David Downing is a master of establishing a keen sense of time and place. Even though I've never been to Berlin, much less anywhere in the winter of 1945, on every page of this novel I was awash in the crumbled ruins of Hitler's wrath. Strange choice of word, "wrath" - especially when used to characterize the Führer's dream of a utopian Germany? Well, there you are. That is Downing's voice, translated through protagonist John Russell. It's a voice that leaves me feeling as though the national leaders who engaged in World War II cared less about the safety and sanctity of people's lives than they did about the advancement of their cause. That Hitler might have preferred total destruction of the nation over sharing the country with non-Aryans becomes a logical conclusion one might draw here.
Because of Hitler's despicable actions and the subsequent involvement of so many...
Beyond the Book
Downing's portrait of post-World War II Europe highlights the wrangling that took place between political and economic leaders over who would get domain of which pieces of land, all rendered nearly unrecognizable by bombs. Indeed, history has told us that even during the thickest action of the world war these leaders kept themselves busy strategizing about what kind of post-war Europe would be in each entity's best favor. Thus, once a treaty was signed, all that was left, as they say, was the shouting. But while the dust settled, all was chaos. As freelance journalist Paula Fox writes in her memoir, The Coldest Winter: A Stringer in Liberated Europe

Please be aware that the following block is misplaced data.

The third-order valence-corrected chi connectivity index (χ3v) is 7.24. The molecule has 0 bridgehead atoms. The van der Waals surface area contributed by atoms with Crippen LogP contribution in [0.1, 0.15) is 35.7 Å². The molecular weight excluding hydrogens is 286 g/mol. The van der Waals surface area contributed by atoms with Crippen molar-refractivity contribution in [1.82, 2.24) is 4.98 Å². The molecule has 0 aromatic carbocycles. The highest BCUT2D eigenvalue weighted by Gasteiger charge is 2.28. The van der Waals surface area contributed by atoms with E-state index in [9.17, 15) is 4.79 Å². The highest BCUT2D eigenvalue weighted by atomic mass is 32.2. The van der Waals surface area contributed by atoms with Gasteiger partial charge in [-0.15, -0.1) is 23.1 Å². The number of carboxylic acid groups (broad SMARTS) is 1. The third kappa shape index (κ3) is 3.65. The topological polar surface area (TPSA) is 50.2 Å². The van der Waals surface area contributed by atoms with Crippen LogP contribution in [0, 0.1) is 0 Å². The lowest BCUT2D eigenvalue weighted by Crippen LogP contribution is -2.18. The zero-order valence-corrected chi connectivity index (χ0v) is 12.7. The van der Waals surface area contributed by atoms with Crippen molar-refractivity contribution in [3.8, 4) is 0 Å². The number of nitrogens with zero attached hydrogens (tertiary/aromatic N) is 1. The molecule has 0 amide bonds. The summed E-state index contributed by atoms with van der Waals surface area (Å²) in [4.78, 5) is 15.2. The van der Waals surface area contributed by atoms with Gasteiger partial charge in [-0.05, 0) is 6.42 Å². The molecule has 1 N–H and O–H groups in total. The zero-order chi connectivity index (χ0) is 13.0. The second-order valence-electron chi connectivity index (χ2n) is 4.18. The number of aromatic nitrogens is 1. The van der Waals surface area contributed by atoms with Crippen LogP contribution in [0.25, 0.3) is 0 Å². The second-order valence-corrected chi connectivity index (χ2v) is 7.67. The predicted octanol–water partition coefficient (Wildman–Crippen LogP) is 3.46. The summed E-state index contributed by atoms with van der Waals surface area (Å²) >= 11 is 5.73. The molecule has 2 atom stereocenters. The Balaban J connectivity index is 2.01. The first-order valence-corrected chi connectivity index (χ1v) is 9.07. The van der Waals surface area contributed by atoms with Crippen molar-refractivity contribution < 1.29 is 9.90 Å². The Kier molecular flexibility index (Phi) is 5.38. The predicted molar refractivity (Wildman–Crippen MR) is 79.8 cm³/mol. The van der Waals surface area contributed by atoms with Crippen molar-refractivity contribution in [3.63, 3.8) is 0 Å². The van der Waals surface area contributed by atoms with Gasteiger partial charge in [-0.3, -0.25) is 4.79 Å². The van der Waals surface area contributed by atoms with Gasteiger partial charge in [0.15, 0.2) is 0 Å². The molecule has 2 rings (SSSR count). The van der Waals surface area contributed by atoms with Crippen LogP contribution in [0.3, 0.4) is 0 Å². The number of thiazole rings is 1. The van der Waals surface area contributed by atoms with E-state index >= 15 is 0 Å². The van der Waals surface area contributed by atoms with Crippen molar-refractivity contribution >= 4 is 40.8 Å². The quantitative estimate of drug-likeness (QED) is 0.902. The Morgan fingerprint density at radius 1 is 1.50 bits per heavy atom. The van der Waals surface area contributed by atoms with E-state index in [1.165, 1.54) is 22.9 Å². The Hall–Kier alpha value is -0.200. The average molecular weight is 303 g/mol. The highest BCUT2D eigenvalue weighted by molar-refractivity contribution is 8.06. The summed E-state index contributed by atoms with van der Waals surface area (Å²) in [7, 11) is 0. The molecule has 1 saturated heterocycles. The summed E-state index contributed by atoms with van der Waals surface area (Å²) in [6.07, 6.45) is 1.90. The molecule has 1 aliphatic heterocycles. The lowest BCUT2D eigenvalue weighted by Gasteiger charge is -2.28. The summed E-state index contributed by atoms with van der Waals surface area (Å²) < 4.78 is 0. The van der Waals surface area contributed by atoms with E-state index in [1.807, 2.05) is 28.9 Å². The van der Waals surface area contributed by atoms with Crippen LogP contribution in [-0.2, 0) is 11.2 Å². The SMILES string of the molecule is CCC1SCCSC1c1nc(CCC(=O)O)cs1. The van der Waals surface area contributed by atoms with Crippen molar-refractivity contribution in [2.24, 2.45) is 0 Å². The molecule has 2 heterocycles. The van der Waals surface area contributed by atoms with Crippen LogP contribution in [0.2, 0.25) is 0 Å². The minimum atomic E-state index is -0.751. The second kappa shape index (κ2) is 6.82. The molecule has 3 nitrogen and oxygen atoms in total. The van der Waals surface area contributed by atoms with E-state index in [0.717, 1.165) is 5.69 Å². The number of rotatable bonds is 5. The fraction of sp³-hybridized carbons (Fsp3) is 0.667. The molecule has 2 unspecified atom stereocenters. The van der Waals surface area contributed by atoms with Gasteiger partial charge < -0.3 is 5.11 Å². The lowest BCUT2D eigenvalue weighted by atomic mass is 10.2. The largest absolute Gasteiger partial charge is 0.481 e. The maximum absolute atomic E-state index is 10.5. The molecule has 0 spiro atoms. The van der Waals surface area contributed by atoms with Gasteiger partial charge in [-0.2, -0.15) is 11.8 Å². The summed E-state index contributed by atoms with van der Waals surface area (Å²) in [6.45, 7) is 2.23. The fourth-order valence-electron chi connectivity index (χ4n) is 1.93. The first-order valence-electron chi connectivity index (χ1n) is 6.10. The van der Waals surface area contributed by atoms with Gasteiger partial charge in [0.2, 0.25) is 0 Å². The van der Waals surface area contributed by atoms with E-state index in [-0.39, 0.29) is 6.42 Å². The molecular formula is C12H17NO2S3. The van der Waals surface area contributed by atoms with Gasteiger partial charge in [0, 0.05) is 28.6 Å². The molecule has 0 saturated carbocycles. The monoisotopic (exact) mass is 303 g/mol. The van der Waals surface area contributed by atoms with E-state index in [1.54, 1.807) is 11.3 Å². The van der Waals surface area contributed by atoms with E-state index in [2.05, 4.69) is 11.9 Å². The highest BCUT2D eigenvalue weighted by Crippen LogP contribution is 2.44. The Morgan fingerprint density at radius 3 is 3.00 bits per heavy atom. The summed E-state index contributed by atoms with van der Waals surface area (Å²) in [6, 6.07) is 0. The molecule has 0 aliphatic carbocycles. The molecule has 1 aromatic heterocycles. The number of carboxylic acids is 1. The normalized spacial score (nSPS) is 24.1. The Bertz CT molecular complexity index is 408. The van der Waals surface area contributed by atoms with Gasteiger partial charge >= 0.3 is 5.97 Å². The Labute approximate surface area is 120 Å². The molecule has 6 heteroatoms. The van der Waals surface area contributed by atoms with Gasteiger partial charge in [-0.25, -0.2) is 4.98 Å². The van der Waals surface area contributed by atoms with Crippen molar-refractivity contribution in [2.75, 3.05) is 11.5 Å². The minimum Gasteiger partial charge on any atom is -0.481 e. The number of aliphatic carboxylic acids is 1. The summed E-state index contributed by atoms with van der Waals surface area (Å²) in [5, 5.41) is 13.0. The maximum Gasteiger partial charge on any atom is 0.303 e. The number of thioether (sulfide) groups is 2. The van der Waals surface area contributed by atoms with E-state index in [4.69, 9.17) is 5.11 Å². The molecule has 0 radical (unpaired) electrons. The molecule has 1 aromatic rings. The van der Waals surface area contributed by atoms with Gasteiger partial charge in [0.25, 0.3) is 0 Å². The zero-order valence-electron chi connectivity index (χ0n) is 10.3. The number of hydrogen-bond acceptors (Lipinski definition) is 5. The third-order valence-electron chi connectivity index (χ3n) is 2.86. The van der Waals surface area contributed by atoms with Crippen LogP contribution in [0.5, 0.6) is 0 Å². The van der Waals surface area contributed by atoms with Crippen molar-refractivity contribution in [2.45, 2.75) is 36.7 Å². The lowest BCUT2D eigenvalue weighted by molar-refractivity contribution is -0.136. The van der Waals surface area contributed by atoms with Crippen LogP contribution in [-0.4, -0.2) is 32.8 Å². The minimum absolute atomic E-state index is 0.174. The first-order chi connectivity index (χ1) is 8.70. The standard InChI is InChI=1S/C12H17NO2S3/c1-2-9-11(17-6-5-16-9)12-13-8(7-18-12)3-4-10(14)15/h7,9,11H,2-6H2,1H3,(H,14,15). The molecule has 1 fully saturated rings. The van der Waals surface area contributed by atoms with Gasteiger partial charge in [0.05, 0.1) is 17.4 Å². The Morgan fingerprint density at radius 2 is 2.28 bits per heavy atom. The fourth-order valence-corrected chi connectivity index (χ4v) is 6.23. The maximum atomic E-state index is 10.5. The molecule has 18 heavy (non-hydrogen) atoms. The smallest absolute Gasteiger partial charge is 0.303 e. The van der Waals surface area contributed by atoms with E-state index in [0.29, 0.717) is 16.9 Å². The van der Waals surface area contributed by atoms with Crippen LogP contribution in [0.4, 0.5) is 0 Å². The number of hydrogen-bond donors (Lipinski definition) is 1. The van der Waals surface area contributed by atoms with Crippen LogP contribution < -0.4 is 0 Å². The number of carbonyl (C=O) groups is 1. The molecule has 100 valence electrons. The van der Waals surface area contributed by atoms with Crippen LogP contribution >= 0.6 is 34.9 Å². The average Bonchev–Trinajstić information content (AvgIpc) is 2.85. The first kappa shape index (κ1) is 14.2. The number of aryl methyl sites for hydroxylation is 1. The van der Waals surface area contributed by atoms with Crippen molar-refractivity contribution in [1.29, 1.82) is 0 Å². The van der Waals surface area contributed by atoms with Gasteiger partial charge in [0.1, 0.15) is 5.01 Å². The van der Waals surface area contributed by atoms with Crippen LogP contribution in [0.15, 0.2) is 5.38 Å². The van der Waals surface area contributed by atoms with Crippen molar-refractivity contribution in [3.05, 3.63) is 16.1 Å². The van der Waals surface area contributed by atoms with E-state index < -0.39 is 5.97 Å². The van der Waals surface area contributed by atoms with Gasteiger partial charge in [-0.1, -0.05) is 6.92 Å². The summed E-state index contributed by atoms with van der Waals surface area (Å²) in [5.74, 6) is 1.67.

The cold [in 1946 Warsaw] was so intense that like many others I took to wearing sheets of...